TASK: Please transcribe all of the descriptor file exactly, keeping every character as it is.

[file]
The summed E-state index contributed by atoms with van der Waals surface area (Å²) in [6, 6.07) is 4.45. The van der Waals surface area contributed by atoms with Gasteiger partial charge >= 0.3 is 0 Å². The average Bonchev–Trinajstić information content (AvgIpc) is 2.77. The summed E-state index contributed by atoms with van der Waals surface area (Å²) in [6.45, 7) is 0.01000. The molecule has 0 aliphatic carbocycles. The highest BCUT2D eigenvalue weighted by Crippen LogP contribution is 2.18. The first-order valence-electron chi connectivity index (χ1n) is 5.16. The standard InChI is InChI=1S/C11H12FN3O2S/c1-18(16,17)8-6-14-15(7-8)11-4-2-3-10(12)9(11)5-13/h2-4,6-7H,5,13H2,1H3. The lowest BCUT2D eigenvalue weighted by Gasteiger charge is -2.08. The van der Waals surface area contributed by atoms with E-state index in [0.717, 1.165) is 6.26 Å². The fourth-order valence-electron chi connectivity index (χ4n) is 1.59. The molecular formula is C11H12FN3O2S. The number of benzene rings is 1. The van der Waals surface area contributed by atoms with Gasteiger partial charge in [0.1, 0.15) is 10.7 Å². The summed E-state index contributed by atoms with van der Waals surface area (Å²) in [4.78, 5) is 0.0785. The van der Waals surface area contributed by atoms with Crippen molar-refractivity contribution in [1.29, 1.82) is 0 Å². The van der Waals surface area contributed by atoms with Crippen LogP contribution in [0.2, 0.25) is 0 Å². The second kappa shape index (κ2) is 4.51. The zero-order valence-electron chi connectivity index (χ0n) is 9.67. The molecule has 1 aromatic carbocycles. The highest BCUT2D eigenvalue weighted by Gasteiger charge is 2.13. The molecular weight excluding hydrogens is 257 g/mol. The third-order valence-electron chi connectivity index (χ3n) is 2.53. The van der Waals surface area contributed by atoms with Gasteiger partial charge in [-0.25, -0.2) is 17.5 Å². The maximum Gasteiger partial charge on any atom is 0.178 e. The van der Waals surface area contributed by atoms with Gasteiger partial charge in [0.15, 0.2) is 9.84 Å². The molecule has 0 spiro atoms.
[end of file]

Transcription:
The summed E-state index contributed by atoms with van der Waals surface area (Å²) in [6, 6.07) is 4.45. The van der Waals surface area contributed by atoms with Gasteiger partial charge >= 0.3 is 0 Å². The average Bonchev–Trinajstić information content (AvgIpc) is 2.77. The summed E-state index contributed by atoms with van der Waals surface area (Å²) in [6.45, 7) is 0.01000. The molecule has 0 aliphatic carbocycles. The highest BCUT2D eigenvalue weighted by Crippen LogP contribution is 2.18. The first-order valence-electron chi connectivity index (χ1n) is 5.16. The standard InChI is InChI=1S/C11H12FN3O2S/c1-18(16,17)8-6-14-15(7-8)11-4-2-3-10(12)9(11)5-13/h2-4,6-7H,5,13H2,1H3. The lowest BCUT2D eigenvalue weighted by Gasteiger charge is -2.08. The van der Waals surface area contributed by atoms with E-state index in [0.717, 1.165) is 6.26 Å². The fourth-order valence-electron chi connectivity index (χ4n) is 1.59. The molecular formula is C11H12FN3O2S. The number of benzene rings is 1. The van der Waals surface area contributed by atoms with Gasteiger partial charge in [0.1, 0.15) is 10.7 Å². The summed E-state index contributed by atoms with van der Waals surface area (Å²) in [4.78, 5) is 0.0785. The van der Waals surface area contributed by atoms with Crippen molar-refractivity contribution in [1.29, 1.82) is 0 Å². The van der Waals surface area contributed by atoms with Crippen LogP contribution in [0.2, 0.25) is 0 Å². The second kappa shape index (κ2) is 4.51. The zero-order valence-electron chi connectivity index (χ0n) is 9.67. The molecule has 1 aromatic carbocycles. The highest BCUT2D eigenvalue weighted by Gasteiger charge is 2.13. The molecular weight excluding hydrogens is 257 g/mol. The third-order valence-electron chi connectivity index (χ3n) is 2.53. The van der Waals surface area contributed by atoms with Gasteiger partial charge in [-0.25, -0.2) is 17.5 Å². The maximum Gasteiger partial charge on any atom is 0.178 e. The van der Waals surface area contributed by atoms with Gasteiger partial charge in [0.15, 0.2) is 9.84 Å². The molecule has 0 spiro atoms.